Culture Secretary John Whittingdale wants to ask “hard questions” about the size and ambition of the future BBC. The corporation responds by claiming that this implies “a much diminished, less popular BBC”.

Prepare for much more rhetoric from both sides as the decennial battle for the soul of public service broadcasting begins. It is usually more fun for observers when there is a Tory government, as ministers arrive at the virtual negotiating table cheered on by backbenchers and right-wing leader writers baying for the death of the licence fee and all those overpaid BBC management types.

In many ways, the BBC could not visit the table at a worse time. Since the last charter renewal in 2006, we have witnessed the Savile affair, the sacking of a director-general, various scandals concerning executive pay and a botched IT system. To some, the supervisory BBC Trust appeared to lose its purpose somewhere along the line.

Then there is Scotland. There is no surer way to fire passionate debate about the BBC than to mention its coverage of last year’s referendum. The blue touch paper ignited during the campaign and has diminished little since.

The perception among Yes supporters that the BBC played its part in ensuring a No vote is illustrated by the revelation this week that only 48 per cent of Scots believe that the BBC’s news and current affairs output “is good at representing their life”, compared to 61 per cent in England and Northern Ireland and 55 per cent in Wales.

The battle over whether the Government wants a smaller BBC that cedes audiences to its rivals, and whether the licence fee survives only until a workable subscription method is found, will rage over the coming months. In a sense, government and corporation seem at odds, but in other ways they combine, as they have recently.

Consider this: two weeks ago the Treasury announced that the BBC would in future take on the cost of free licence fees for the over-75s at a cost of £600 million. Then it emerged that the definition of the licence fee would be extended to cover access to BBC services via non-linear services like the iPlayer, bringing the BBC a similar amount. Coincidence? Probably not.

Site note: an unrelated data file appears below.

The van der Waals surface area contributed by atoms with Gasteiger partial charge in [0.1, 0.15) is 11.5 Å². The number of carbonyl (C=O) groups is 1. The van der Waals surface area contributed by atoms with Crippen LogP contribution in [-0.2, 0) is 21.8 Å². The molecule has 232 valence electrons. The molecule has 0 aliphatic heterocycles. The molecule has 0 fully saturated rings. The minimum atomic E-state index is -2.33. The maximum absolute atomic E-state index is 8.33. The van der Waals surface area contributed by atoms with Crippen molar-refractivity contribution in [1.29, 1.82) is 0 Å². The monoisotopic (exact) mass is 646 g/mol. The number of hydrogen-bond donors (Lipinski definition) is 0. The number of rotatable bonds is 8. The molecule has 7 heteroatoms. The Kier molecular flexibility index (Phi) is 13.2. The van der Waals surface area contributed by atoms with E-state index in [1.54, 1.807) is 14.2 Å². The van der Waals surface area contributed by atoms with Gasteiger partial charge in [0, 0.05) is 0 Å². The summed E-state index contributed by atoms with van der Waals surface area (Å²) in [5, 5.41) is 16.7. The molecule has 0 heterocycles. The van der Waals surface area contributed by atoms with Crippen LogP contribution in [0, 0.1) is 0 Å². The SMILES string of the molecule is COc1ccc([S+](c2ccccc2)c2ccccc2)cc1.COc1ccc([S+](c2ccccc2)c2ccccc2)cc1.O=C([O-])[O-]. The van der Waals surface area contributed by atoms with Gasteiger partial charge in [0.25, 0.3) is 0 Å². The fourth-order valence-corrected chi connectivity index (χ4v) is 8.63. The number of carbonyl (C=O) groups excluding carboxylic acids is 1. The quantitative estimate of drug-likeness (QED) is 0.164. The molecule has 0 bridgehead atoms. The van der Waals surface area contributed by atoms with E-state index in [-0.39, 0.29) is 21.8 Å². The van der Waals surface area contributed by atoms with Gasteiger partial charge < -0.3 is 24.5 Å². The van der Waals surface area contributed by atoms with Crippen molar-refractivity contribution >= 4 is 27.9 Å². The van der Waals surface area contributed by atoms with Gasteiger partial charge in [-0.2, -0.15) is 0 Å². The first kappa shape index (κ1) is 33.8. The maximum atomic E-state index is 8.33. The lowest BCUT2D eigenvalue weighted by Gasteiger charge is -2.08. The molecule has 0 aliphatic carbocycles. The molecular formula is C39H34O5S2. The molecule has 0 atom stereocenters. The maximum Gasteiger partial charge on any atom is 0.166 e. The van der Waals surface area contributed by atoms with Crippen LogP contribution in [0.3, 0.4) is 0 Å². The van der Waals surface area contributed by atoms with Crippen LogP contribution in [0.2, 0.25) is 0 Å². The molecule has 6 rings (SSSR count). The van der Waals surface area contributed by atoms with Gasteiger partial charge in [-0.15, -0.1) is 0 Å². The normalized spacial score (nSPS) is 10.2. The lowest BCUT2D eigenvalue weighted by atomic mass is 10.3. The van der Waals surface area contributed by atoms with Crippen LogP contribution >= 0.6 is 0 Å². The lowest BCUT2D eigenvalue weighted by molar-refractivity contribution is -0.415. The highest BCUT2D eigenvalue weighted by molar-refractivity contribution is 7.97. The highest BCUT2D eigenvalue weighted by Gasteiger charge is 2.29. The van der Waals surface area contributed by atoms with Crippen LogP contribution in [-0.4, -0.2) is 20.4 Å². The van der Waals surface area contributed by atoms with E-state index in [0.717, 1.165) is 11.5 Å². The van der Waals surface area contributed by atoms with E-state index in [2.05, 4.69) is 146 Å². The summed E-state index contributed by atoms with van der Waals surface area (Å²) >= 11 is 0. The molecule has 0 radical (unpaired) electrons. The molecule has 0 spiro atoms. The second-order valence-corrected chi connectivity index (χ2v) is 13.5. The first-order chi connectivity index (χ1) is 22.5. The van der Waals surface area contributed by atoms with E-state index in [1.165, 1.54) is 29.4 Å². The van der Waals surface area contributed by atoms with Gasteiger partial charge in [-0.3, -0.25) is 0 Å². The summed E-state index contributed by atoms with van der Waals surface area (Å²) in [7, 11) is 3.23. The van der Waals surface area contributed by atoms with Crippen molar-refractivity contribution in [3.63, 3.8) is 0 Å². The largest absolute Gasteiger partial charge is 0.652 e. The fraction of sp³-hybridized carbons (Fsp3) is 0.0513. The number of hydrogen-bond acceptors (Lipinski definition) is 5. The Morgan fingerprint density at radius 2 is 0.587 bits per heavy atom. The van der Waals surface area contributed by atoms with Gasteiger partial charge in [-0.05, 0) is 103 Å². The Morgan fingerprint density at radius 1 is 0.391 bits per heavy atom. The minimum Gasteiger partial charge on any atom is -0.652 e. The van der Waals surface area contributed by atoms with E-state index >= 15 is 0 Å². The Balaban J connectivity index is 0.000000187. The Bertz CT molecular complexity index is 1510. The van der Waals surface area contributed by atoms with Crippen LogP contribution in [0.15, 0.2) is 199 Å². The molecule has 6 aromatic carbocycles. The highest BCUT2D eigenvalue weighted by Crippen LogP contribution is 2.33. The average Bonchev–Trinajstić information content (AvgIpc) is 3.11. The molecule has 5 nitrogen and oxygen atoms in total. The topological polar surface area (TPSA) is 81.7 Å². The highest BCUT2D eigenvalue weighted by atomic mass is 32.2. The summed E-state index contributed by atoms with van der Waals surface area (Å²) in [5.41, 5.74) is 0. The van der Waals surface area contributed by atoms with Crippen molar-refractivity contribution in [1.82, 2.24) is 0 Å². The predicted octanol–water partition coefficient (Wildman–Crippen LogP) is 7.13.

The Scottish dimension looms over this debate. Under the terms of the Smith Commission, the Scottish Government will have a consultative role in broadcasting, including appointments to the regulator Ofcom and the Gaelic TV service, BBC Alba. The BBC and Ofcom will set their reports before Holyrood for committee scrutiny.

The BBC appeared to be wrong-footed by the SNP victories of 2007 and 2011. As budgets were cut and familiar faces departed, the corporation left itself open to the charge that it no longer cared about its news output, a theme that was hammered repeatedly during the heightened referendum atmosphere.

This week the Scottish Government protested that already its consultative role in relation to the BBC was being ignored. It was not told about the over-75s’ agreement and the new renewal advisory body includes no Scots.

These issues will not go away. The SNP envisions a BBC that spends a lot more of the £320m it raises in Scotland on Scottish programming on both radio and TV. The Green Paper leaves that question untouched, and no doubt an emboldened SNP Westminster group will make the most of that.

And here is the opportunity for the BBC. It has a chance to use licence fee renewal as the catalyst for a positive dialogue about broadcasting in Scotland, what we want from it and how it will be delivered in future.

It is more than a decade since the BBC debated whether or not Scotland should broadcast its own “Six O’clock News”. That would have sent a signal that the BBC really does believe Scotland is a “nation”, albeit one within the UK. (Mr Whittingdale did dismiss an SNP point about his Green Paper light-heartedly yesterday by pointing out that the body is “British”).

The Government and Fleet Street will weigh in at one end of the renewal debate, the BBC and its supporters at the other. It is not immediately clear whether the Scottish Government or Parliament will have much influence.

But if the BBC is to improve its audience support north of the Border, and underline its relevance to life and culture here, it cannot ignore the Scottish dimension.

Maurice Smith is a former Herald journalist and BBC Scotland business editor. He is contributing to a forthcoming book – The BBC Today: Future Uncertain, Edited by John Mair, Professor Richard Tait and Professor Richard Lance Keeble; to be published by Abramis Bury St Edmonds in September;